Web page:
RPA vs Cognitive Automation: What You Need to Know

RPA vs Cognitive Automation: What You Need to Know

The use of Robotic Process Automation (RPA) in enterprise applications has risen rapidly in recent years due to its many benefits: automating tasks, streamlining processes and reducing cost. Just as RPA adoption is increasing, so too is cognitive automation, but what are the differences between these two technologies? How, and when, should they be deployed?

RPA is a tool that automates routine, repetitive tasks which are ordinarily carried out by skilled workers. RPA relies on basic technologies, such as screen scraping, macro scripts and workflow automation. RPA performs tasks with more precision and accuracy by using software robots. But, when there is complex data involved, it can be very challenging and may ask for human intervention. This is where cognitive automation comes in.

Cognitive automation promises to pick up where RPA stops. It is a tool which brings intelligence to information-driven processes and often also known as intelligent process automation. Cognitive automation is a subset of artificial intelligence that uses advanced technologies like natural language processing, image recognition, pattern recognition, data mining, and cognitive reasoning to emulate human intelligence. In simple words, cognitive automation uses technology to solve problems with human-like intelligence. Smart work like extracting information from unstructured data and deriving meaningful conclusions is cognitive automation.

RPA challenges

There are many benefits to RPA when it comes to automating relatively simple, process-oriented tasks, but as enterprises increasingly adopt RPA in different scenarios, they’re also increasingly faced with its limitations.

  1. RPA is usually a short term/interim solution – It can provide an immediate relief and benefit, but in the long term, it requires complex omni-channel platforms and frequent workflow review and optimization.
  1. Current RPA tools available in the market have no or limited machine learning capability – We’re still quite far away from the moment when automation will be truly cognitive. The scope for automation will increase exponentially with AI and machine capability getting integrated with RPA tools, but we are not there yet.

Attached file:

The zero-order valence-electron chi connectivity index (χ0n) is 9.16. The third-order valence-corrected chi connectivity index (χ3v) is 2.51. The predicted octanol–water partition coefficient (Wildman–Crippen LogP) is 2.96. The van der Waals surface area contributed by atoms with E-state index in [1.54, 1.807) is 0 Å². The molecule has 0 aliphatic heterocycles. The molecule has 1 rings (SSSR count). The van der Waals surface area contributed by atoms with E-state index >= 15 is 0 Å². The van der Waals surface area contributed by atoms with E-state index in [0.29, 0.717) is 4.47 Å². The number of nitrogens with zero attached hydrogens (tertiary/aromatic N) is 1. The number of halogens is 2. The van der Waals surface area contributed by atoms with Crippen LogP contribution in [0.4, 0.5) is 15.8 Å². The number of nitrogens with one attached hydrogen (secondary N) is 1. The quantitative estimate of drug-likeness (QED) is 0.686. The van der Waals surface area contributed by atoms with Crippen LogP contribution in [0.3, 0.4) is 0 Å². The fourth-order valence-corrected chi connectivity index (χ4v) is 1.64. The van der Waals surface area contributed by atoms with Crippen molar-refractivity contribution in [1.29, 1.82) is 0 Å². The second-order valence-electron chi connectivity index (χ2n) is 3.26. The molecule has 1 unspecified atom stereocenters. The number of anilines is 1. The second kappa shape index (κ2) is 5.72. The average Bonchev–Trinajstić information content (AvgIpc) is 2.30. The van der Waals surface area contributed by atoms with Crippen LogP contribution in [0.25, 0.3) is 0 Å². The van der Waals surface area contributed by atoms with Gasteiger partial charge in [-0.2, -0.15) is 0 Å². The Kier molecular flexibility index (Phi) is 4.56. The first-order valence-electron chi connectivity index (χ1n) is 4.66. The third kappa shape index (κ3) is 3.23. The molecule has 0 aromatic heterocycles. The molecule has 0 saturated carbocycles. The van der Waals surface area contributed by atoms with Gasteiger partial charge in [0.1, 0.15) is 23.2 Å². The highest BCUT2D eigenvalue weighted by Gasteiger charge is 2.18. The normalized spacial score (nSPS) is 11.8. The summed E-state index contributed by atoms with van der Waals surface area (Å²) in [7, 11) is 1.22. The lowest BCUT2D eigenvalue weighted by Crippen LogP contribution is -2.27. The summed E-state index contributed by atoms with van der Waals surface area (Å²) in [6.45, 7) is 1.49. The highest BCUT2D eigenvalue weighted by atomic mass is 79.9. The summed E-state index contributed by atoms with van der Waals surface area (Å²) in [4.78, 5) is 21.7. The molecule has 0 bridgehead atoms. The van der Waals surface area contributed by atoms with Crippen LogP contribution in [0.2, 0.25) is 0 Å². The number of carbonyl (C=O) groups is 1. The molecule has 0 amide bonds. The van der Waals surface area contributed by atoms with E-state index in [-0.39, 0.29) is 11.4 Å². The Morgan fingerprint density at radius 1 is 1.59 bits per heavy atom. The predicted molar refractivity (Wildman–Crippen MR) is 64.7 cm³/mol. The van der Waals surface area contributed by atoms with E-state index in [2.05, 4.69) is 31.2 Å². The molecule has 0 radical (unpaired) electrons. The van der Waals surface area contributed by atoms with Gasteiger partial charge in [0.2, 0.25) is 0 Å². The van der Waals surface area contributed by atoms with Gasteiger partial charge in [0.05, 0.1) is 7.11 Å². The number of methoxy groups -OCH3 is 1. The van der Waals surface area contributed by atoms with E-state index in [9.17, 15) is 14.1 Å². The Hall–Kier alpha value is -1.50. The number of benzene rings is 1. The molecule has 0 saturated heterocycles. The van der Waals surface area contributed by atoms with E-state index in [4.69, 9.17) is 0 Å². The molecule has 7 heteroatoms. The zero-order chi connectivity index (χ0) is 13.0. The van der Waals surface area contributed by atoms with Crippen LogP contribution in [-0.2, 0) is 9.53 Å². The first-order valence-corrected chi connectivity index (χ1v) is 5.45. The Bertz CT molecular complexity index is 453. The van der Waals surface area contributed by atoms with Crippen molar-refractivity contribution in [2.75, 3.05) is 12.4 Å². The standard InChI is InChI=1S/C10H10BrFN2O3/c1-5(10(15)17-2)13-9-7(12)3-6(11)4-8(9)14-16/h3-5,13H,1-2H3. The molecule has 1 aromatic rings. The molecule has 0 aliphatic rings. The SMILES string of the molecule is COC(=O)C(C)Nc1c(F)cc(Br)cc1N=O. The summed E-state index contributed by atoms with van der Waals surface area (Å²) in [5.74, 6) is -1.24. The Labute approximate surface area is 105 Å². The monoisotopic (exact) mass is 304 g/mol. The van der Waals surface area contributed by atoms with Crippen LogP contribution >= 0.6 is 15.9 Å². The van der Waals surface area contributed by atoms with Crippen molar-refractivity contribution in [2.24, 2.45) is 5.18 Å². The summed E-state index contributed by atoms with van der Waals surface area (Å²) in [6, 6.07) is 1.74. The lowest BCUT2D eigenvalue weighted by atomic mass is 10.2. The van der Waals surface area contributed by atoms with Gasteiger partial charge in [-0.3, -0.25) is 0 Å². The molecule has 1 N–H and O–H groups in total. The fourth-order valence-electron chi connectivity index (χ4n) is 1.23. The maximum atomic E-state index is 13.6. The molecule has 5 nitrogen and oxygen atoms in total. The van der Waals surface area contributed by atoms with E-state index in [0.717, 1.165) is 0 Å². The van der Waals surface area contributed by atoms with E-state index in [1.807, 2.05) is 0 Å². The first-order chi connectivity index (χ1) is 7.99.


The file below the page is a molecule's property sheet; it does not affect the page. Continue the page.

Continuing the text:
1. Limited application – This may involve handwritten documents. Partial automation based on cost and benefit analysis can be considered if full end to end automation is not available or attainable within reasonable timescale.
  1. Change management – Business and IT teams need to collaborate and proactively provide system and business updates to the RPA support team to update scripts, once they are in the production.

How cognitive automation overcomes RPA challenges

Many of the biggest enterprise challenges today are to do with the way businesses can increase efficiency, reduce operating costs and improve decision-making. Cognitive automation improves the efficiency and quality of auto-generated responses. Here’s why it is the next big step for automation operations.

  1. Cost-effectiveness – Cognitive automation can help to reduce process time by approximately 40%.
  1. Operational efficiency – As well as reducing cost, cognitive automation enhances productivity. 
  1. Accuracy – It reduces human-based errors.
  1. Expert decision-making – Unlike RPA, which speeds up and automates simpler processes, cognitive automation combines AI and automation technologies to be able to make decisions that lead to better outcomes.

Choosing the right automation technology

RPA and cognitive automation may often be grouped together because they help automate business processes, however they’re not either / or technologies. Rather, the choice to use cognitive automation or RPA will depend on the nature of your process. If your process involves structured, voluminous data and is strictly rules-based, then RPA would be the right solution. However, if you deal with complex, unstructured data that requires human intervention, then cognitive automation would be more apt for your organization.

While RPA provides immediate ROI, cognitive automation often takes more time as it involves learning the human behavior and language to interpret and automate the data. However, if your process is a combination of simple tasks and requires human intervention, then you can opt for a combination of RPA and cognitive automation.

The best way to develop a solution that works for your organization is by partnering with a Digital Engineering Specialist who understands the evolution from RPA to cognitive automation. Apexon has extensive experience of combining the two technologies, fortifying RPA tools with cognitive automation to provide end-to-end automation solutions.

To find out how Apexon can help you realize the full benefits of Automation, get in touch today using the section below.

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